Operating principle of SSL using public key encryption -
Orders a mobile phone from an online store
The operating principle of SSL using public key encryption could be easily understood with the following scenario “kumar orders a mobile phone from an online store (abc. com).”
1. Kumar connects to abc.com website through a secure connection, from his computer browser.
2. The abc.com website sends Kumar an digital certificate and a public key (P). This digital certificate issued by a certification authority (CA) proves the identity of abc.com.
3. Kumar’s browser checks the certificate. It (browser) then agrees with the remote server on a symmetric cryptographic system to use. Then it randomly choose a key for this algorithm (session key K).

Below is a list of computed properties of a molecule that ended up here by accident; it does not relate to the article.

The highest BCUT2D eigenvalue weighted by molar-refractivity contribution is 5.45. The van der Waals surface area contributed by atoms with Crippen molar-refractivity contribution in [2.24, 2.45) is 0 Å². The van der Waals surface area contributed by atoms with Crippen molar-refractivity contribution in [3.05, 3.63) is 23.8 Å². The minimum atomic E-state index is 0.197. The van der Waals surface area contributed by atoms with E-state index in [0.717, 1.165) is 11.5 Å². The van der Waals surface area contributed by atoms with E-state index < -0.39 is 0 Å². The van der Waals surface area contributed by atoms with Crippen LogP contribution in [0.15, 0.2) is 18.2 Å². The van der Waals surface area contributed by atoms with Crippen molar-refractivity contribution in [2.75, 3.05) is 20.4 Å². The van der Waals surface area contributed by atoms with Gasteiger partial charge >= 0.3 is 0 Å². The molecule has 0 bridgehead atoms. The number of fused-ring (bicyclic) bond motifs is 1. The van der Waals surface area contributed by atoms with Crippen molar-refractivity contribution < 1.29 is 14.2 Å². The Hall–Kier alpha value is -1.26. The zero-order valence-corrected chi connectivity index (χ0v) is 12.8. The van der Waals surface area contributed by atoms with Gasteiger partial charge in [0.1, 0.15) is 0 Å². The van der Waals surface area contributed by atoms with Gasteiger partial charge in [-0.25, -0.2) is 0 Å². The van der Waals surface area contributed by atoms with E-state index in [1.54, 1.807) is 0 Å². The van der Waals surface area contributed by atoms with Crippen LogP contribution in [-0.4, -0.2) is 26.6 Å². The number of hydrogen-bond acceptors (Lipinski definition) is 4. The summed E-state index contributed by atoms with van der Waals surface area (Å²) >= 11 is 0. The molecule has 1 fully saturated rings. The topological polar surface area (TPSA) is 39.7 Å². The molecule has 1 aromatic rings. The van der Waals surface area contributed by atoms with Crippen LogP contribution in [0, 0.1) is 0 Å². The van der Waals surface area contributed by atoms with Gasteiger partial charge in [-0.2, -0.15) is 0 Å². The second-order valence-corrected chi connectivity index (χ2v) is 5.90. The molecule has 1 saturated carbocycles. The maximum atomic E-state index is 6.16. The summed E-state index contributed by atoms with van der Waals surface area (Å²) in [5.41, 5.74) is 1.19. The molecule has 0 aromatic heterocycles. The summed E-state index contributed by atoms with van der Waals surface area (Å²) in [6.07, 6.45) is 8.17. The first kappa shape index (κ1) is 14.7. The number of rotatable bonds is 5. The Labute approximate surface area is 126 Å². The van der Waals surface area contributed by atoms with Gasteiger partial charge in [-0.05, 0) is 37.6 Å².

4. Kumar’s browser sends P (K) to abc.com. Using its secret key S, the abc.com server calculates S (P (K)) = K. Thus, Kumar’s browser and abc.com server are in possession of the same key.
5. Kumar enters his credit card number and other data. They constitute the “information”. The browser sends these “information” to abc.com, encrypted using the key K. It also sends a summary of this “information”, using a mathematical function called hash function.
6. With the K key, the abc.com server can dencrypt the “information”. It also calculates the summary of information, and compares with the summary sent by Kumar’s browser. If they coincide, it is assumed that the data has been correctly transmitted.